** 1/2 Stars
(UK 1999) Rated R
Kate Winslet, Said Taghmaoui, Bella Riza, Carrie Mullan
Directed by Gillies MacKinnon
Writing credits: Esther Freud (novel), Billy MacKinnon
Stratosphere Films * 98 minutes
The latest Kate Winslet vehicle, HIDEOUS KINKY (from a novel by Esther Freud based on her childhood with her adventurous mother), is neither. What it is, however, is a gorgeous travelogue of the beauty and fascination of Morocco, and yet another bravura performance by The Divine Miss Winslet. Unfortunately, what it is not, is a compelling story with compelling characters.
Winslet is Julia, hippie mother of Bea (age eight) and Lucy (age six), who abandons her poet husband in dreary London in 1972 to bum around Marrakech, determined to give her girls an upbringing different from her own. She is also on a spiritual quest, hoping to meet a Sufi master and hopefully, achieve "the annihilation of the ego." The trio becomes acquainted with Bilal (Said Taghmaoui), and he becomes an intermittent surrogate father to the girls and lover to Julia.
Lucy, the younger daughter, seems to enjoy their vagabond existence, but Bea answers the question "What do you want to be when you grow up?" with the answer: "Normal." She is the voice of sense in the family, and often is forced into the role of parent to her own mother. Seeing the spiritual trances of those who follow the Sufi way, she is concerned about what will happen to her mother -- and to herself, after Julia's spiritual quest is complete. When the family is taken in by Santoni, a European expatriate, and his two friends, the girls are delighted by the stable, civilized environment -- particularly a box of corn flakes. Bea decides to stay behind while Julia and Lucy go to Algiers to visit the Sufi.
Julia discovers that her spiritual quest is does not have the outcome she'd envisioned, and returns, disillusioned, only to find that Bea has run off, eventually surfacing in a Christian orphanage.
Winslet, sporting a healthy looking tan and for once, no corset, is as lush and sensual as Marrakech itself. She looks spectacular and conveys a genuine warmth, but not even an actress of Winslet's ability and presence can make Julia a likeable person. While she is portrayed as a loving mother, she is also hopelessly immature and self-involved. The conflict between her "thirst for truth" and her simultaneous decrying of, and embrace of, earthly pleasures makes her spiritual quest as self-indulgent as her chosen lifestyle. Perhaps some annihilation of her ego IS in order.
Winslet has certainly been known to generate some serious heat with her male co-stars, but Julia's relationship with Bilal, which has so much potential to pack a serious erotic wallop against its lush backdrop, falls curiously flat. Said Taghmaoui is tawny, buff, and sexy in a liquid-eyed young Omar Sharif kind of way, but there's very little chemistry between the two. Perhaps that's just what happens when you fall in love with the third assistant director on the set.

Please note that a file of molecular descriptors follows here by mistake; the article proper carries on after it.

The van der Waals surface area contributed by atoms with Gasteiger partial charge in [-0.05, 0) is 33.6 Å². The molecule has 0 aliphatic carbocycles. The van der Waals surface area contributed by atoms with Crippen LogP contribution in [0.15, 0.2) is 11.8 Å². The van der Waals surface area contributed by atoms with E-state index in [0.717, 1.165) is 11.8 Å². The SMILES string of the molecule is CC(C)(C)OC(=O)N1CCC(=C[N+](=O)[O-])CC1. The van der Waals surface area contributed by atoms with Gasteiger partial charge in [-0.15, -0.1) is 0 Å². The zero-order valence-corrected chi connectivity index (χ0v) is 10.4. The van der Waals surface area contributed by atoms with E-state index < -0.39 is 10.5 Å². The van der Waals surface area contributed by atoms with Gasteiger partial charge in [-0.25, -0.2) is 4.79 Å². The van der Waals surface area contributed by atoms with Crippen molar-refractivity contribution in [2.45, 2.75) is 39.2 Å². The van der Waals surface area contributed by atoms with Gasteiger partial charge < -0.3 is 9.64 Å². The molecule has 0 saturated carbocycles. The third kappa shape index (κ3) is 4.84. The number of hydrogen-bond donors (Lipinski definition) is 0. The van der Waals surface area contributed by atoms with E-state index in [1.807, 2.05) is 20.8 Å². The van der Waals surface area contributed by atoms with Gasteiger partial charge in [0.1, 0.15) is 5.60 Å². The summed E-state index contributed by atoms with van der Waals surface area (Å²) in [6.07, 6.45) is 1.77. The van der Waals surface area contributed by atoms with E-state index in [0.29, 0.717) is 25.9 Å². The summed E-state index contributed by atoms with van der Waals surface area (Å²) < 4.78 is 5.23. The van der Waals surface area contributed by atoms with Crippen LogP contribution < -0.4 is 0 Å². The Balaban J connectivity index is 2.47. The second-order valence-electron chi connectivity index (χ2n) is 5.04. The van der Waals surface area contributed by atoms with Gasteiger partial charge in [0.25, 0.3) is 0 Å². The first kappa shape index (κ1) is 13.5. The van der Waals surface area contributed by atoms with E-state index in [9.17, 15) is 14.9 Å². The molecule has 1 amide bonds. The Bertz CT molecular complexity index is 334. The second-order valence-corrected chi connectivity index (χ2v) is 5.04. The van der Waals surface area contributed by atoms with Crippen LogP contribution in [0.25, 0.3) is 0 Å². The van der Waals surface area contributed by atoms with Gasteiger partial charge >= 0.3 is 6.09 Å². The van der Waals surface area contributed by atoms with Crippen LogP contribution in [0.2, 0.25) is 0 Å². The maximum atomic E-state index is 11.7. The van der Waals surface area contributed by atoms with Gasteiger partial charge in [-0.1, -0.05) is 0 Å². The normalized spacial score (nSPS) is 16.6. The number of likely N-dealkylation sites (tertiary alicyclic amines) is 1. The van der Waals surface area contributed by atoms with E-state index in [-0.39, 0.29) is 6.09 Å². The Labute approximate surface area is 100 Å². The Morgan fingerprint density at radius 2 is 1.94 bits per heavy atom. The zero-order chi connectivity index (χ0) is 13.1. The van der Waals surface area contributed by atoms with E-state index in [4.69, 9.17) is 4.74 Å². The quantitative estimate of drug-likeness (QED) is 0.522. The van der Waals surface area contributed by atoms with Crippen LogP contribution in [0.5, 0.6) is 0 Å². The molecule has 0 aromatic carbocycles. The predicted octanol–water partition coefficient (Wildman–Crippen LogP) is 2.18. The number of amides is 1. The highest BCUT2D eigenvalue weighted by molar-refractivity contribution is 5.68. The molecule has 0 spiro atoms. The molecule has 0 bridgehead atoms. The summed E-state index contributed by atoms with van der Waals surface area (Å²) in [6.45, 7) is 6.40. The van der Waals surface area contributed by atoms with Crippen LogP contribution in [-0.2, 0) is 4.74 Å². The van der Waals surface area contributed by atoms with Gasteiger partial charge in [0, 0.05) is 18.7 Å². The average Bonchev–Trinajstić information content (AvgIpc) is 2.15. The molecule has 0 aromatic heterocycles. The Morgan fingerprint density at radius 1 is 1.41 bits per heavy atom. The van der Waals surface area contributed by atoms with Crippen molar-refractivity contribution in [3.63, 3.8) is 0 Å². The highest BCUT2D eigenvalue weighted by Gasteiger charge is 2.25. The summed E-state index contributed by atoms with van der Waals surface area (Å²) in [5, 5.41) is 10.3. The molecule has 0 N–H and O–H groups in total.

Next to such a formidable talent as Winslet, Bella Riza and Carrie Mulan, as the daughters, more than hold their own. They avoid the typical child actor schtick, and are delightfully natural, with a lovely rapport with their screen mother. Carrie Mulan has the beauty of an Edwardian era doll, and while her character seems to genuinely enjoy the unpredictability and adventure of her unconventional childhood, she achieves a genuine poignancy when she plaintively asks Bilal, "Are you my daddy now?" But it is Bella Riza, as a child prematurely forced to grow up by the irresponsibility of her mother, who is ultimately the more affecting. When mom breaks down after their father sends them the wrong Christmas package, it is up to Bea to pick up the pieces.
The other star of this film is John de Borman's exquisite cinematography. De Borman has clearly grown up at the knee of Eduardo Serra (WINGS OF THE DOVE, JUDE). He expertly uses varying shades of gold, orange, red, and yellow to illustrate the warmth and sensuality of the stucco and stone buildings of Marrakech and the lush textiles and textures of the interior decor. He uses light filtering with similar effectiveness -- a nighttime festival strongly echoes Serra's Venice-at-night in WINGS OF THE DOVE.
HIDEOUS KINKY is worth a look, if only for some excellent performances by Winslet and the girls, and as a breathtaking travelogue. But I found it a disturbing film -- I kept envisioning 35-year-old Bea, sitting in a therapist's office, trying to overcome the damage of having to parent her own mother at the tender age of eight.
HIDEOUS KINKYofficial site
HIDEOUS KINKY trailer
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